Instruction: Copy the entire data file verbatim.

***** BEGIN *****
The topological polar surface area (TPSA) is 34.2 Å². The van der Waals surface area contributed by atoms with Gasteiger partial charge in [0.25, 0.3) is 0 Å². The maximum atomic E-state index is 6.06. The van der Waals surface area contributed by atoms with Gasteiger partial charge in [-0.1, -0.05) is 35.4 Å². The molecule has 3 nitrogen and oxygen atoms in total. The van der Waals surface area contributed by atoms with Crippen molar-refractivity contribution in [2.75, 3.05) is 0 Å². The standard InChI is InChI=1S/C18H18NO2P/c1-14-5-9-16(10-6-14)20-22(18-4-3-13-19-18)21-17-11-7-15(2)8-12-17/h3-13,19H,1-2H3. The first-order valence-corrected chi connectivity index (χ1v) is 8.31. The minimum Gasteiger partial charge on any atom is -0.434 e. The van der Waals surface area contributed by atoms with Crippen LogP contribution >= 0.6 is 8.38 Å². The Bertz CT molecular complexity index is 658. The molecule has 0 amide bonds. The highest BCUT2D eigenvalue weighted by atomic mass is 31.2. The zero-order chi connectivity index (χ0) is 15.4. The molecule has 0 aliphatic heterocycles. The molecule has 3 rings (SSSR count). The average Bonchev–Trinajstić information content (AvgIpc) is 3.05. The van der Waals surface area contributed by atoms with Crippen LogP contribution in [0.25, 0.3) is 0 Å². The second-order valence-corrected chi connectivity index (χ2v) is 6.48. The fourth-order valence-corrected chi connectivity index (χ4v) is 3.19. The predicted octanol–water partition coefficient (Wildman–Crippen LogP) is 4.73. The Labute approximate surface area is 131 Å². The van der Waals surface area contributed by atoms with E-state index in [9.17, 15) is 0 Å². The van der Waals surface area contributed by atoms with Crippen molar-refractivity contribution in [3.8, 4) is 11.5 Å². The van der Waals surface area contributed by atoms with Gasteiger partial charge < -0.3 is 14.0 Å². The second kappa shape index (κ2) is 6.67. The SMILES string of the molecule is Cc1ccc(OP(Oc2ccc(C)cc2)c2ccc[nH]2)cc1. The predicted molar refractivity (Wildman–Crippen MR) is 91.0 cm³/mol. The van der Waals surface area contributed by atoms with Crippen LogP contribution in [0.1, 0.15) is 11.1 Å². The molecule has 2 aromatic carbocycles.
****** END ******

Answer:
The topological polar surface area (TPSA) is 34.2 Å². The van der Waals surface area contributed by atoms with Gasteiger partial charge in [0.25, 0.3) is 0 Å². The maximum atomic E-state index is 6.06. The van der Waals surface area contributed by atoms with Gasteiger partial charge in [-0.1, -0.05) is 35.4 Å². The molecule has 3 nitrogen and oxygen atoms in total. The van der Waals surface area contributed by atoms with Crippen molar-refractivity contribution in [2.75, 3.05) is 0 Å². The standard InChI is InChI=1S/C18H18NO2P/c1-14-5-9-16(10-6-14)20-22(18-4-3-13-19-18)21-17-11-7-15(2)8-12-17/h3-13,19H,1-2H3. The first-order valence-corrected chi connectivity index (χ1v) is 8.31. The minimum Gasteiger partial charge on any atom is -0.434 e. The van der Waals surface area contributed by atoms with Crippen LogP contribution >= 0.6 is 8.38 Å². The Bertz CT molecular complexity index is 658. The molecule has 0 amide bonds. The highest BCUT2D eigenvalue weighted by atomic mass is 31.2. The zero-order chi connectivity index (χ0) is 15.4. The molecule has 0 aliphatic heterocycles. The molecule has 3 rings (SSSR count). The average Bonchev–Trinajstić information content (AvgIpc) is 3.05. The van der Waals surface area contributed by atoms with Crippen LogP contribution in [0.25, 0.3) is 0 Å². The second-order valence-corrected chi connectivity index (χ2v) is 6.48. The fourth-order valence-corrected chi connectivity index (χ4v) is 3.19. The predicted octanol–water partition coefficient (Wildman–Crippen LogP) is 4.73. The Labute approximate surface area is 131 Å². The van der Waals surface area contributed by atoms with E-state index in [9.17, 15) is 0 Å². The van der Waals surface area contributed by atoms with Crippen molar-refractivity contribution in [3.8, 4) is 11.5 Å². The van der Waals surface area contributed by atoms with Gasteiger partial charge < -0.3 is 14.0 Å². The second kappa shape index (κ2) is 6.67. The SMILES string of the molecule is Cc1ccc(OP(Oc2ccc(C)cc2)c2ccc[nH]2)cc1. The predicted molar refractivity (Wildman–Crippen MR) is 91.0 cm³/mol. The van der Waals surface area contributed by atoms with Crippen LogP contribution in [0.1, 0.15) is 11.1 Å². The molecule has 2 aromatic carbocycles.